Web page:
Salvia: Good For Research, Bad For Recreation

Salvia is a powerful hallucinogen -- it must be regulated. But we don't know enough about it to say how it should be regulated.
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Parents who keep an eye on YouTube are likely aware of a recent viral video: The young actress and singer Miley Cyrus smoking an unknown substance leading to a fit of laughter and apparently extreme disorientation -- even hallucination. Some watchers have concluded that Cyrus' bong was likely packed with salvia divinorum, a psychedelic relative of sage that has become popular with young people in recent years for its intense but short-lived high. Another reason it's popular: In many states, it's totally legal.

The issue of salvia is as important as the drug is misunderstood. So I'd like to clear up some misconceptions and at the same time give you an idea why child and adolescent psychiatrists care about this drug. There are two reasons: We want to protect against its perils, and we want to protect its promise.

Salvia is a powerful hallucinogen that frankly terrifies many who try it, can cause loss of motor coordination, and often brings on overwhelming dissociative hallucinations. You probably wouldn't be OK with your child taking LSD or heroin; and yet because salvia is a leaf and is legal, some make snap judgments. Looking around the web for reactions, I stumbled on this comment about Cyrus, "Obviously she wasn't in her right frame of mind when this was filmed. Perhaps, she had a little more than that salvia."

More than that salvia? This sort of thinking unfortunately plagues the public consciousness. That blogger appears to think that Cyrus was actually smoking marijuana, because the legal herb salvia couldn't possibly have such an effect! Here's the real deal: Just because salvia is superficially similar to marijuana doesn't make it any safer than other hard drugs. (And, like other hallucinogens, it should be off limits for any child at risk for a psychiatric disorder.)

You can watch hundreds of salvia videos on YouTube that may elicit a chuckle, but a first person account in a comment on NPR's website gets closer to the heart of the matter. "I smoked this stuff once ... and only once," the commenter begins. "It scared the hell out of me."

I did see my mom and dad looking down at me and trying to tell me something, I couldn't hear them and realized I was dead and in a coffin. I also thought I was on a giant record player. Every time the record spun I saw a window into reality that became bigger and bigger as time went on. My friend told me I was spinning around in my chair yelling that my foot was on fire for about 10 minutes.

That is not just getting stoned. And it should be mentioned that salvia has been linked, if vaguely, to a handful of suicides. Which is not to say that the reckless and dissociative behavior that can be brought on by salvia isn't worrying in and of itself.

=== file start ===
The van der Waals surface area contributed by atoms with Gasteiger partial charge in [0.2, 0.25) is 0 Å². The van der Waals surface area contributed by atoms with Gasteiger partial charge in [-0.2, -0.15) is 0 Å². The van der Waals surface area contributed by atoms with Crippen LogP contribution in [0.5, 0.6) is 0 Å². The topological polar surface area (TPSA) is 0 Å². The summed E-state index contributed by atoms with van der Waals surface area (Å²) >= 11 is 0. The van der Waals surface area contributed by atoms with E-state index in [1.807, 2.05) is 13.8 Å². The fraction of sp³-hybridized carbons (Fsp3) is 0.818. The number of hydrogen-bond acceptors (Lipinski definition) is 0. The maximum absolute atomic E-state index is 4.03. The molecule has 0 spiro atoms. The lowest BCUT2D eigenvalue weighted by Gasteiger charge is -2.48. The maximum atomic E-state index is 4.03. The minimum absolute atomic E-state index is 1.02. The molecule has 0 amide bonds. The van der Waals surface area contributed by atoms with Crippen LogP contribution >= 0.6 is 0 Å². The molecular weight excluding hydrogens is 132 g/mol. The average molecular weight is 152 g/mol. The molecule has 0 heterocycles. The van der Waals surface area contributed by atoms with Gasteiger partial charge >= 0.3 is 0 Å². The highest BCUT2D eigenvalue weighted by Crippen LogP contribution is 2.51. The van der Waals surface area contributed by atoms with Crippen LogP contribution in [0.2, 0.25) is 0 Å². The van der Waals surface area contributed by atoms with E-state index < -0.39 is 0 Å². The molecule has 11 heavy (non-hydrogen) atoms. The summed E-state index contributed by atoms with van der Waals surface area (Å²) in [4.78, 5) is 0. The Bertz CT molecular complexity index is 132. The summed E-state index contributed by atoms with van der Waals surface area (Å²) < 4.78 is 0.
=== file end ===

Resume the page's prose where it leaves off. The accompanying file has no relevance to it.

So why, you ask, is it legal? The DEA "schedules," or regulates, drugs and medications -- in part -- based on chemical similarities with already scheduled drugs. Salvia is legal because its method of action -- how it affects the brain -- is so novel that it is unrelated to any of the drugs currently regulated or outlawed by the federal government. But this is also why it should not be outlawed entirely -- because of the possible research benefits, which often, sadly, shrivel up when the government decides to outlaw instead of regulate.

The point is that this plant is telling us things we didn't know about how drugs interact with the brain. Its psychoactive ingredient, Salvinorin A, appears to target a single specific receptor in the brain that is implicated in a variety of psychiatric disorders. Down the road, this could lead to treatments for everything from depression and schizophrenia to addiction and even diarrhea. If the hallucinogenic side effects are removed or mitigated, derivatives of salvia or related chemicals could provide a path towards new psychopharmacological treatments for mental illness, and we must protect that promise.

In no way am I calling salvia a possible "medication" -- as it naturally occurs and is used to "trip," it is what we call a drug of abuse. But there is a possibility that research can yield valid, even life-saving medical treatments.

So it's important not to make a mistake here: Salvia is a powerful hallucinogen -- it must be regulated. But we don't know enough about it to say how it should be regulated. We must balance the need to keep our children safe with the imperative to explore its potential for breakthrough medications.

We must be reasonable, as we have not always been in the past, while still being vigilant.

Harold S. Koplewicz, M.D. is a leading child and adolescent psychiatrist and the president of the Child Mind Institute. For more on adolescents, drugs, and mental health research, go to our website, which offers parenting advice and a wealth of information on childhood psychiatric and learning disorders.

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